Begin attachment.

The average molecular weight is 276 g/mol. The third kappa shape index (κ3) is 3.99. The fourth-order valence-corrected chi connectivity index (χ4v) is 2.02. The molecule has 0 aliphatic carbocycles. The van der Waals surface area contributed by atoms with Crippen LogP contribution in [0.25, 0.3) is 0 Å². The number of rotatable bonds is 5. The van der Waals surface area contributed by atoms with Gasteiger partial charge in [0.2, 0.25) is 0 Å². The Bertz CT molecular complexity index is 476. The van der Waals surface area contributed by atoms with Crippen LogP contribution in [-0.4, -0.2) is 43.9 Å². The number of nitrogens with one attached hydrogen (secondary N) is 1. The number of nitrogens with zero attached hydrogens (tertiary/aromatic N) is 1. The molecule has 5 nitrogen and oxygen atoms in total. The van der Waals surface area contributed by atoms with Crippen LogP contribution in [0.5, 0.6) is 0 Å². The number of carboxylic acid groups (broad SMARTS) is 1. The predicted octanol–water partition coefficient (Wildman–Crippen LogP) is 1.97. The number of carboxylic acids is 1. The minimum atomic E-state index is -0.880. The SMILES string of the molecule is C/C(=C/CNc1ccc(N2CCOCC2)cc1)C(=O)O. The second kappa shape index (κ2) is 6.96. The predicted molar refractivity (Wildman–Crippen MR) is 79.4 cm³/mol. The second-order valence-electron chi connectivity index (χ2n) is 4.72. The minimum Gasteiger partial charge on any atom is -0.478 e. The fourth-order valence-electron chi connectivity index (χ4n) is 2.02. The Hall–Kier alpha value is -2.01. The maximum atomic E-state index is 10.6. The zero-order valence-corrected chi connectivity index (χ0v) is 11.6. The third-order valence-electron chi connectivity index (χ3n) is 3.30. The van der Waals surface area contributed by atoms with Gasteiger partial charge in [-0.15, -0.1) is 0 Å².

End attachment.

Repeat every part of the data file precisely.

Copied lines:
The average molecular weight is 276 g/mol. The third kappa shape index (κ3) is 3.99. The fourth-order valence-corrected chi connectivity index (χ4v) is 2.02. The molecule has 0 aliphatic carbocycles. The van der Waals surface area contributed by atoms with Crippen LogP contribution in [0.25, 0.3) is 0 Å². The number of rotatable bonds is 5. The van der Waals surface area contributed by atoms with Gasteiger partial charge in [0.2, 0.25) is 0 Å². The Bertz CT molecular complexity index is 476. The van der Waals surface area contributed by atoms with Crippen LogP contribution in [-0.4, -0.2) is 43.9 Å². The number of nitrogens with one attached hydrogen (secondary N) is 1. The number of nitrogens with zero attached hydrogens (tertiary/aromatic N) is 1. The molecule has 5 nitrogen and oxygen atoms in total. The van der Waals surface area contributed by atoms with Crippen LogP contribution in [0.5, 0.6) is 0 Å². The number of carboxylic acid groups (broad SMARTS) is 1. The predicted octanol–water partition coefficient (Wildman–Crippen LogP) is 1.97. The number of carboxylic acids is 1. The minimum atomic E-state index is -0.880. The SMILES string of the molecule is C/C(=C/CNc1ccc(N2CCOCC2)cc1)C(=O)O. The second kappa shape index (κ2) is 6.96. The predicted molar refractivity (Wildman–Crippen MR) is 79.4 cm³/mol. The second-order valence-electron chi connectivity index (χ2n) is 4.72. The minimum Gasteiger partial charge on any atom is -0.478 e. The fourth-order valence-electron chi connectivity index (χ4n) is 2.02. The Hall–Kier alpha value is -2.01. The maximum atomic E-state index is 10.6. The zero-order valence-corrected chi connectivity index (χ0v) is 11.6. The third-order valence-electron chi connectivity index (χ3n) is 3.30. The van der Waals surface area contributed by atoms with Gasteiger partial charge in [-0.15, -0.1) is 0 Å².